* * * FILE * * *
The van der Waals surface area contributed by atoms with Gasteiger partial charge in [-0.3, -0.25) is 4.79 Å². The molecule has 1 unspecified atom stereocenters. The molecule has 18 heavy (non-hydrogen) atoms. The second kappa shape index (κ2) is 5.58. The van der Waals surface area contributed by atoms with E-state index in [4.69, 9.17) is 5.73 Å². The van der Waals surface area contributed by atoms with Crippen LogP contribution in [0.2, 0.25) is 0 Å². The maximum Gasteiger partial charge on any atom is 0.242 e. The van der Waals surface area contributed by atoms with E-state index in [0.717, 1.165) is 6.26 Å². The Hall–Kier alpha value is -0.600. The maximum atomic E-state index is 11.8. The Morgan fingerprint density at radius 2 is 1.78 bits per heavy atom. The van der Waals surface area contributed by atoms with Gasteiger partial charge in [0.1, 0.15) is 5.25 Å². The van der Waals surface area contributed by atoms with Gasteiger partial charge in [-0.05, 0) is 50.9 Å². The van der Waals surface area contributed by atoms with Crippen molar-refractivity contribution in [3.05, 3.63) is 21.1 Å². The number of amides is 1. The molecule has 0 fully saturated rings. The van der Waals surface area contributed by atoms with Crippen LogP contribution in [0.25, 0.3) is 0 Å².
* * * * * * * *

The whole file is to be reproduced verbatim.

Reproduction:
The van der Waals surface area contributed by atoms with Gasteiger partial charge in [-0.3, -0.25) is 4.79 Å². The molecule has 1 unspecified atom stereocenters. The molecule has 18 heavy (non-hydrogen) atoms. The second kappa shape index (κ2) is 5.58. The van der Waals surface area contributed by atoms with E-state index in [4.69, 9.17) is 5.73 Å². The van der Waals surface area contributed by atoms with Crippen LogP contribution in [0.2, 0.25) is 0 Å². The maximum Gasteiger partial charge on any atom is 0.242 e. The van der Waals surface area contributed by atoms with E-state index in [0.717, 1.165) is 6.26 Å². The Hall–Kier alpha value is -0.600. The maximum atomic E-state index is 11.8. The Morgan fingerprint density at radius 2 is 1.78 bits per heavy atom. The van der Waals surface area contributed by atoms with Gasteiger partial charge in [0.1, 0.15) is 5.25 Å². The van der Waals surface area contributed by atoms with Gasteiger partial charge in [-0.05, 0) is 50.9 Å². The van der Waals surface area contributed by atoms with Crippen molar-refractivity contribution in [3.05, 3.63) is 21.1 Å². The number of amides is 1. The molecule has 0 fully saturated rings. The van der Waals surface area contributed by atoms with Crippen LogP contribution in [0.25, 0.3) is 0 Å².